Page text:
More than a third of lip balm products sold in Hong Kong contain excessive amounts of ingredients that could affect the reproductive system and even cause cancer, according to tests conducted by a biotech company.
Vitargent (International) Biotechnology Ltd., a startup founded in 2010, collected 31 samples from 30 brands between April and May, the Hong Kong Economic Journal reports.
It then applied its proprietary technology to test toxicity in food and skincare products.
The products were categorized as “green fish”, “yellow fish” or “red fish” to help consumers ascertain product safety.
Green fish means “excellent” and consumers can rest assured that the products are safe for purchase. Yellow fish means “basic” and consumers are recommended to buy with caution. Red fish means “sub-optimal”, indicating a product is below standard in one or more criteria and consumers are recommended to purchase with extra caution.
According to the results, there were 16 green fish and four yellow fish, with the rest, or about 35 percent, being red fish.
Vitargent chief executive Jimmy Tao said red fish products, most of which claim to be sun-protective, were found to contain one or multiple estrogen-like ingredients such as benzophenone-3, octinoxate, octocrylene and homosalate that fail to meet the standards set by its technology.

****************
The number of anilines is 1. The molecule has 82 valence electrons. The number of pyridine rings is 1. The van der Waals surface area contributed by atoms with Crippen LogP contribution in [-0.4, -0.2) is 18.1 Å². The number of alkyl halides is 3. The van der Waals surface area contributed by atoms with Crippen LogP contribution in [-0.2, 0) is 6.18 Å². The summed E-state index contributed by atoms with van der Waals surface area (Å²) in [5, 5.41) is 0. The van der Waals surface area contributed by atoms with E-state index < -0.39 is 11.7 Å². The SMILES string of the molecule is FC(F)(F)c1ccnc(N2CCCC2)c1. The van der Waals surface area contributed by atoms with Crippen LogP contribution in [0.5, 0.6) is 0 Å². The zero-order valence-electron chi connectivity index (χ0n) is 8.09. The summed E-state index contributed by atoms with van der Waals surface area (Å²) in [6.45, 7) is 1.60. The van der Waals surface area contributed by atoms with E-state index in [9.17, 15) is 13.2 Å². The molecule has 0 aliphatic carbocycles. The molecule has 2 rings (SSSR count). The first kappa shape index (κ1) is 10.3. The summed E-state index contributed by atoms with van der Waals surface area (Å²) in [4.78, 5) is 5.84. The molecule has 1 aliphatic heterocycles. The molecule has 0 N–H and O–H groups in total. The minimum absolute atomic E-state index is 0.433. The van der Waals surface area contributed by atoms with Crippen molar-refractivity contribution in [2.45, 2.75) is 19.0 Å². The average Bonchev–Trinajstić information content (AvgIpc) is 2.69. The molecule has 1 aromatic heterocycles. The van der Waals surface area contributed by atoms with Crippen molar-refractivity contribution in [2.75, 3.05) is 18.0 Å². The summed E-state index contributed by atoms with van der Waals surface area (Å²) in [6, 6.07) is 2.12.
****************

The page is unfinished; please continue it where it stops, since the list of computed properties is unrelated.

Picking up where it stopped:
Long-term excessive exposure to estrogen-like ingredients can result in nerve system disorder, diabetes, precocity, low reproductive capability and cancer, Tao said.
Figures from the European Union’s Committee on Cosmetic Products show that each person applies 0.057 grams of lip balm a day on average.
Vitargent said tests showed the worst among the red fish products can lead users to absorb 11 times the amount.
While the company refused to reveal the list of the red fish and the yellow fish products, it promised to contact their makers to make improvements.
Vitargent chief technology officer Chen Xueping, who is also an EU and British-registered toxicologist, said that the US-based Environmental Working Group has strongly advised consumers against using lip balm products that contain benzophenone-3.
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